This week’s Featured Author on the Goodreads Paranormal, Fantasy, Dystopia and Romance Readers, Writers and Reviewers is Alexandre A. Loch.
About Alexandre A.Loch
Alexandre A. Loch is a psychiatrist who graduated from the University of Sao Paulo, Brazil, obtaining a PhD degree by studying the stigma of mental illnesses. He also holds a bachelor degree in philosophy, and in 2014, he started his career as a writer. Besides writing, he currently acts as a researcher, having authored many scientific articles published in international journals, and being the associate editor of Frontiers in Public Mental Health.
Alexandre always liked to read. Early in his childhood, he read several best-sellers and classics of international literature. His favorite authors are Hemmingway, Dostoievski, Lee Harper, Virginia Woolf, Jose Saramago, and Gabriel Garcia Marquez. Alexandre also appreciates contemporary literature in Portuguese and in English.
His first released book, Bile Negra (Black Bile), is an introspective psychological fiction about Iago and his soul’s journey through a big city. The book was well received by the Brazilian critic. In 2016, he releases Laplatia (The City that Could Not Dream), by Black Rose Writing (TX, USA).
With a shrill style, the aim of the author is to make people reflect upon the ideas presented in his books. His concept of art, which encompasses the art of writing, includes the idea that books should change people.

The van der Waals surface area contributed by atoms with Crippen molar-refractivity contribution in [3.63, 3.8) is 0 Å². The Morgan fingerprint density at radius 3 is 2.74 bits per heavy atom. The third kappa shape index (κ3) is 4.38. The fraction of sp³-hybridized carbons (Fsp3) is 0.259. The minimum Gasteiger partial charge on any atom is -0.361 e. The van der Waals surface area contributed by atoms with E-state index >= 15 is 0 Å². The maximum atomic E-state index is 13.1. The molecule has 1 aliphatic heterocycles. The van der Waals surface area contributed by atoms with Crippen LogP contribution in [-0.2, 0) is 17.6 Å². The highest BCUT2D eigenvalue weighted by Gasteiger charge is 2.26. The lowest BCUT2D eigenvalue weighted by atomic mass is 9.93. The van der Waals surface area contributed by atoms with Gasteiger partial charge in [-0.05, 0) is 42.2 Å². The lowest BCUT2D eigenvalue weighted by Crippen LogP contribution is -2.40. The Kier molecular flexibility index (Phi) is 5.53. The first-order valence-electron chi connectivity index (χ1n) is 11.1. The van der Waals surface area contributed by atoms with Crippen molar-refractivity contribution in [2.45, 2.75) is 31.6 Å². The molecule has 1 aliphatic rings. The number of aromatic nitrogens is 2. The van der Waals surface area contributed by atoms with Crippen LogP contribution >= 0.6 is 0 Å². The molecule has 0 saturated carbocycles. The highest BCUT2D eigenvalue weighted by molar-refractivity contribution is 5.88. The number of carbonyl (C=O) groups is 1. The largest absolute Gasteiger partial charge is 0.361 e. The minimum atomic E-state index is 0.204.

“I like to make people think with my fictions. A book should provoke catharsis; induce the reader to reflect about himself, his life, and the society he is living in. For that, I usually use a sharp style that touches directly the reader’s soul.”
Alexandre A.Loch Online
How would it be to live in a city where no one was allowed to use his imagination freely? Where dreams and fantasy had to be used for socioeconomic purposes? Laplatia is a dystopian city in the near future where natural resources for the production of electrical power on Earth have been depleted. With increasing chaos due to this shortage, civilization invented the Extractors, machines capable of extracting human imagination and turning it into Fos, electricity’s raw material. Consequently, citizens were prohibited to “spend useless thoughts,” such as those provided by imagination, dreams, and fantasy, unless they were destined to the Extractors.
In this city, we follow the story of seven characters, their anguishes, their relationships, and their solitude. Laplatia is an erratic story that emotionally moves the reader and urges him to reflect about himself and the society. After all, who said one’s thought is free?